Smiting the infidels

Gen. Boykin, the Bible-thumping crank who said Bush "was appointed by God," is at the center of the Abu Ghraib scandal.

By Sidney Blumenthal

Published May 20, 2004 7:10PM (EDT)

Saving Gen. William "Jerry" Boykin seemed like a strange sideshow last October. After it was revealed that the deputy undersecretary of defense for intelligence had been regularly appearing at evangelical revivals, preaching that the United States was in a holy war as a "Christian nation" battling "Satan," the furor was quickly calmed. Defense Secretary Donald Rumsfeld explained that Boykin was exercising his rights as a citizen: "We're a free people." President Bush declared that Boykin "doesn't reflect my point of view or the point of view of this administration." Bush's commission on public diplomacy had reported that in nine Muslim countries, just 12 percent of people believed that "Americans respect Arab/Islamic values." The Pentagon announced that its inspector general would investigate, though he has yet to report.

Boykin was not removed or transferred. At that moment, in fact, he was at the center of the secret operation to "Gitmo-ize" Iraq's Abu Ghraib prison. He had flown to Guantánamo (known as "Gitmo") in Cuba, where he met with the commandant of Camp X-Ray, Maj. Gen. Geoffrey Miller, ordering him to extend his methods to the Iraq prison system, orders that had come from Rumsfeld. While Boykin weathered his public storm, he remained the operational officer overseeing Miller's new assignment.

Boykin was recommended to his position by his storied résumé in the elite Delta Force. He was a commander in the failed effort to rescue U.S. hostages in Iran in 1980, tracked drug lord Pablo Escobar in Colombia, advised the gas attack on barricaded cultists at Waco, Texas, and lost 18 men in Mogadishu, Somalia, while trying to capture a warlord in the notorious "Black Hawk Down" fiasco in 1993. Boykin told an evangelical gathering last year how this fostered his crisis of spirituality. "There is no God," he said. "If there was a God, he would have been here to protect my soldiers." But he was thunderstruck with the insight that his battle with the warlord was between good and evil, between the true God and the false one. "I knew that my God was bigger than his. I knew that my God was a real God and his was an idol."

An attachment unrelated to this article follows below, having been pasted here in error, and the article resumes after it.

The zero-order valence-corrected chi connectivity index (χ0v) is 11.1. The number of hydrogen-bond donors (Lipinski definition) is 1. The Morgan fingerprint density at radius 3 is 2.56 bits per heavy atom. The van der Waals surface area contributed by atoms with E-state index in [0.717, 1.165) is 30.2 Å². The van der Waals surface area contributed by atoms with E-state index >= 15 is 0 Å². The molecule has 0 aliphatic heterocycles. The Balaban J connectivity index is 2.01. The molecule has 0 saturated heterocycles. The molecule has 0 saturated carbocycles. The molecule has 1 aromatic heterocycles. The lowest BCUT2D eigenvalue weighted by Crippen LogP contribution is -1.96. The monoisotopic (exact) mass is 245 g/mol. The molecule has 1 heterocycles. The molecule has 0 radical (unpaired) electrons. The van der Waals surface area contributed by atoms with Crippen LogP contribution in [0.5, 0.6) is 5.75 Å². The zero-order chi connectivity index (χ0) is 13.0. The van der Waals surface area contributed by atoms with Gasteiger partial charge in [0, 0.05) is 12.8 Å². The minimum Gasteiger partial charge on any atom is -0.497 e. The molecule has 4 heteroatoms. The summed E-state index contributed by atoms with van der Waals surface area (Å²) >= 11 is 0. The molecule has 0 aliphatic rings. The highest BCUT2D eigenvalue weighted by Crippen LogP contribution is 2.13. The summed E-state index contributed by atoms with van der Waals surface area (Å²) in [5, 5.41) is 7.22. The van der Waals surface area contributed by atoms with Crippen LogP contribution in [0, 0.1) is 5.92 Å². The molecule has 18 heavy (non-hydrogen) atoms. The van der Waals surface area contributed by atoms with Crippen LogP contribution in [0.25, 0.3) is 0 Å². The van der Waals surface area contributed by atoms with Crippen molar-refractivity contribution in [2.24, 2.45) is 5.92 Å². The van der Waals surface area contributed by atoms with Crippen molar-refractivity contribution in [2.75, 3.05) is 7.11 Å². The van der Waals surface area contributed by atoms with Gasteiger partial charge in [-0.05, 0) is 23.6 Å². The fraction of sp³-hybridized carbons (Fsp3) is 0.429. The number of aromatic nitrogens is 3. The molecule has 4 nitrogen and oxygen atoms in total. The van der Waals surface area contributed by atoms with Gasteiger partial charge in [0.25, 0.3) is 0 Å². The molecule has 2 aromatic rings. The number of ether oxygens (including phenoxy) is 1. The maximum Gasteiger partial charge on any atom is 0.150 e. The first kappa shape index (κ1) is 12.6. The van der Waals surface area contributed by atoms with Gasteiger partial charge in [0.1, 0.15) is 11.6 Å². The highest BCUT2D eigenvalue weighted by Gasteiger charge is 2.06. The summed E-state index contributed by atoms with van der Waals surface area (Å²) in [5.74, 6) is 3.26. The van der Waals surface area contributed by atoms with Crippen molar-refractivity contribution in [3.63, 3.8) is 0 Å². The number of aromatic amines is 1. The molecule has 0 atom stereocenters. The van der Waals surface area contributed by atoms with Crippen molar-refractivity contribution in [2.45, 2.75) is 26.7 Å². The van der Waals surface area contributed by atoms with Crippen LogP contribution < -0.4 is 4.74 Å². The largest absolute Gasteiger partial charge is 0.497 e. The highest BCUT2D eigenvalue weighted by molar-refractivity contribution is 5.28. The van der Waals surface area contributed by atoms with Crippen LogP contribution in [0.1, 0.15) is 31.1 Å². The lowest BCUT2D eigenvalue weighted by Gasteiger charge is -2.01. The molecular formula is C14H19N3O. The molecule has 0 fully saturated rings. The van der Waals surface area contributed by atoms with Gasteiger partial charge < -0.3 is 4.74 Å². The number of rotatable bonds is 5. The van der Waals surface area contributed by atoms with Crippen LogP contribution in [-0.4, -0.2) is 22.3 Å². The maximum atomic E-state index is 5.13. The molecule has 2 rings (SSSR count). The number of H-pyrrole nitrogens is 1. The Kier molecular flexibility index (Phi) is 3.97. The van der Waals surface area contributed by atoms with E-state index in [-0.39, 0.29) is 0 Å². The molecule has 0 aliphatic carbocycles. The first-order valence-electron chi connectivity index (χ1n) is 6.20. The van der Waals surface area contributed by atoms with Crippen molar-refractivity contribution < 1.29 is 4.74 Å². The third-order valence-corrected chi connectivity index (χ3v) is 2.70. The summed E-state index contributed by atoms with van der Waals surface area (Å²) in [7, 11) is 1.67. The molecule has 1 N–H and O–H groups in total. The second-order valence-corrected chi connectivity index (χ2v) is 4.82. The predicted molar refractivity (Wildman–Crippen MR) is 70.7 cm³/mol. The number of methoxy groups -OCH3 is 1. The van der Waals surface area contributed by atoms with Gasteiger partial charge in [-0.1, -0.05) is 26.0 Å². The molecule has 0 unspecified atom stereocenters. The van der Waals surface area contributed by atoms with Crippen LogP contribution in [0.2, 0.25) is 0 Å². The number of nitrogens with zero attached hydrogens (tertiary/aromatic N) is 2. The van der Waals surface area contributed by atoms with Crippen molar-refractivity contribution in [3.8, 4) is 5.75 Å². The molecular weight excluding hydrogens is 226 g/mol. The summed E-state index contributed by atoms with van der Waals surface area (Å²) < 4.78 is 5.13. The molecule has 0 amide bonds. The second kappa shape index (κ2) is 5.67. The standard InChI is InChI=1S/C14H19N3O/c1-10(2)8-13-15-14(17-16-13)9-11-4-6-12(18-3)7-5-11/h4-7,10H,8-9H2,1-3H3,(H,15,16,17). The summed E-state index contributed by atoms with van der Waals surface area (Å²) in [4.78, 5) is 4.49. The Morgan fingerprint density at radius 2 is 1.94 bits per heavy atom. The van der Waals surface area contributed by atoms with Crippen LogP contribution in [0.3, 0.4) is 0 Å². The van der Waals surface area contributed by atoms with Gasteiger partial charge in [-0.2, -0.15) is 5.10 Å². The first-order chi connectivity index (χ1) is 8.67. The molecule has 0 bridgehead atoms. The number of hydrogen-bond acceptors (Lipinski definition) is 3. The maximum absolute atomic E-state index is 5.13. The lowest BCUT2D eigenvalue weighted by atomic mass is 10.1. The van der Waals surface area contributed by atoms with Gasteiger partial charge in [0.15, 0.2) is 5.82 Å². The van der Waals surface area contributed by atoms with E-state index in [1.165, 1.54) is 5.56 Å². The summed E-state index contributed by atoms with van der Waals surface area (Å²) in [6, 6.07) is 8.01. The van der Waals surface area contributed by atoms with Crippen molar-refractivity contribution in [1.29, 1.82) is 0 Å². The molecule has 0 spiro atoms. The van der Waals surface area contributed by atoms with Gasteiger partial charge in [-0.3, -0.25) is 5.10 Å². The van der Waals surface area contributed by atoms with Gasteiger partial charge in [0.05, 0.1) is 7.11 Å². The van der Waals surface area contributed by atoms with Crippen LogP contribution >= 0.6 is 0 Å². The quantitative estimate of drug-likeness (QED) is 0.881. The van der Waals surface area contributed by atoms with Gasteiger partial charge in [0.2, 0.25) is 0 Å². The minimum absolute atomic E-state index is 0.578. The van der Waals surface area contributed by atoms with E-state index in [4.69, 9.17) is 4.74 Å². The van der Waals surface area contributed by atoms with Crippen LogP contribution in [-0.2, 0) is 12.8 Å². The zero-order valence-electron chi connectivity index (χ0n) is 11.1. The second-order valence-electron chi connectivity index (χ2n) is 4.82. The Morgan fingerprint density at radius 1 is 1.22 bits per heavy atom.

Boykin was the action-hero side of his boss, Stephen Cambone, a conservative defense intellectual appointed to the newly created post of undersecretary of intelligence. Cambone is universally despised by the officer corps for his arrogant, abrasive and dictatorial style and is regarded as the personal symbol of Rumsfeldism. A former senior Pentagon official told me of his conversation with a currently serving three-star general who remarked, "If we were being overrun by the enemy and I had only one bullet left, I'd use it on Cambone." Cambone set about to cut out the CIA and State Department from the war on terrorism, but he had no knowledge of special ops. For this the rarefied civilian relied on the gruff soldier -- a melding of "ignorance and recklessness," as a military intelligence source told me.

Just before Boykin was put in charge of the hunt for Osama bin Laden and then inserted into Iraqi prison reform, he was a circuit rider for the religious right. He allied himself with a small group known as the Faith Force Multiplier that advocates applying military principles to evangelism. Its manifesto, "Warrior Message," summons "warriors in this spiritual war for souls of this nation and the world ... God has given us the stewardship and accountability of FAITH as our strategy for this time to mobilize an exceedingly great army."

As the head of the Special Warfare Center and School at Fort Bragg, N.C., Boykin invited Southern Baptist ministers for prayer meetings that would be highlighted by demonstrations of Special Forces hand-to-hand combat and guided tours of the "Shoot House" and "Snake Room."